Posted in Essays, Flash Fidelity

Comments: 1

Siamese Cats in Brocade Jackets

Translated from the Bulgarian by Angela Rodel Published by Black Balloon Publishing I’m in Lisbon. I arrive a day before the others, after the miraculous feats of bravery I had to pull off in Bulgaria to get here. The hotel is gradually filling up with lots of writers I don’t know. We’re about to take […]

Posted in Essays

Comments: 0

Darkmouth Strikes Again

Excerpts from “Darkmouth Strikes Again” (Future Tense Books this spring.

Posted in Essays, Flash Fidelity

Comments: 0

On Madeleines and Memory

There is an undeniable connection between food and memory. One taste of a familiar, yet long forgotten food can transport you back in time to places that no longer exist. In Swann’s Way, a simple madeleine serves as a bridge to the past. As the narrator struggles to catch hold of the memory that begins […]

Posted in Carte du Jour, Essays

Comments: 0

Cussword ABC’s

My uncles taught me cusswords to the tune of the ABC’s. I was six. This was Cedar Rapids, Iowa, in the mid-eighties.

Posted in Essays, Flash Fidelity

Comments: 1

Donna Tartt and the MacGuffin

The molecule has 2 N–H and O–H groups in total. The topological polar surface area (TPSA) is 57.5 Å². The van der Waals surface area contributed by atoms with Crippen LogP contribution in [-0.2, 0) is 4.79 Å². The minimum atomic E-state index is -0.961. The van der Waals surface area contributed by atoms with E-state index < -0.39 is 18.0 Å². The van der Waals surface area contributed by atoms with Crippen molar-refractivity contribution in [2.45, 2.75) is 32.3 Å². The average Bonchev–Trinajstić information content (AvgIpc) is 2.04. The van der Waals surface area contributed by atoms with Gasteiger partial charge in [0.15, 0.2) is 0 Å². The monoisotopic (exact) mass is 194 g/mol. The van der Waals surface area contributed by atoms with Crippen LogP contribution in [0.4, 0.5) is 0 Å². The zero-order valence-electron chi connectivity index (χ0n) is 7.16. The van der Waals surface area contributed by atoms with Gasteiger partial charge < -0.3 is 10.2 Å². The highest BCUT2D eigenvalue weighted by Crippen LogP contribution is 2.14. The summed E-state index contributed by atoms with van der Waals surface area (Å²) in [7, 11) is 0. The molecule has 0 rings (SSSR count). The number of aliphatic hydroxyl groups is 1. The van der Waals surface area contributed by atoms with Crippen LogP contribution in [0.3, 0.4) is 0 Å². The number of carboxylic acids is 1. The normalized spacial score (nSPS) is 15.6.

I read The Goldfinch last summer when my partner Dustin and I cat-sat for a friend in Woodstock for 8 days, a busman’s holiday. I was working on my novel, he was working on our script, and we wanted to go off and be in the relative quiet of the woods as we did this, […]

Posted in Essays

Comments: 1

The Settlers: An Exclusive Essay from The Believer

As you may have heard by now, both Tin House and its beloved, smart, and good looking literary sibling the Believer are offering up a joint promotion where for only $65,  you’ll get a year’s subscription to both magazines (Subscribe today! Here!). To help move product celebrate this unique partnership, we decided it might be fun […]

Posted in Essays

Comments: 0

Amtrak and Letting Go

For many of us who attended AWP in Seattle, the biggest obstacle in returning home was a wicked hangover and/or an overpacked suitcase full of books. For Jen Fitzgerald, the odyssey was a bit more complicated.  The bus driver’s palm was bloodied where the screwdriver had slid across it. He pried the panel off to check […]

Posted in Essays

Comments: 4

Watermark Books

More than once in my own fiction, I’ve called Wichita, Kansas a dusty, grown-up cow town. There’s truth in my phrase, but also some exotifying. These days, Wichita is a city with wide streets and a Barnes & Noble spacious enough to fit multiple 747s; the once-patch of prairie is now populated with sprawling aircraft […]

Posted in Book Clubbing, Essays

Comments: 6

Just the Facts

Wandering the aisles of your local bookstore (or the AWP Book Fair in Seattle), marveling at the number of books in the world and the amount of knowledge that fills them? So are we. So is Aaron Labaree, who wrestles with the implications of non-fiction in this essay. When it comes to books and book-buying, […]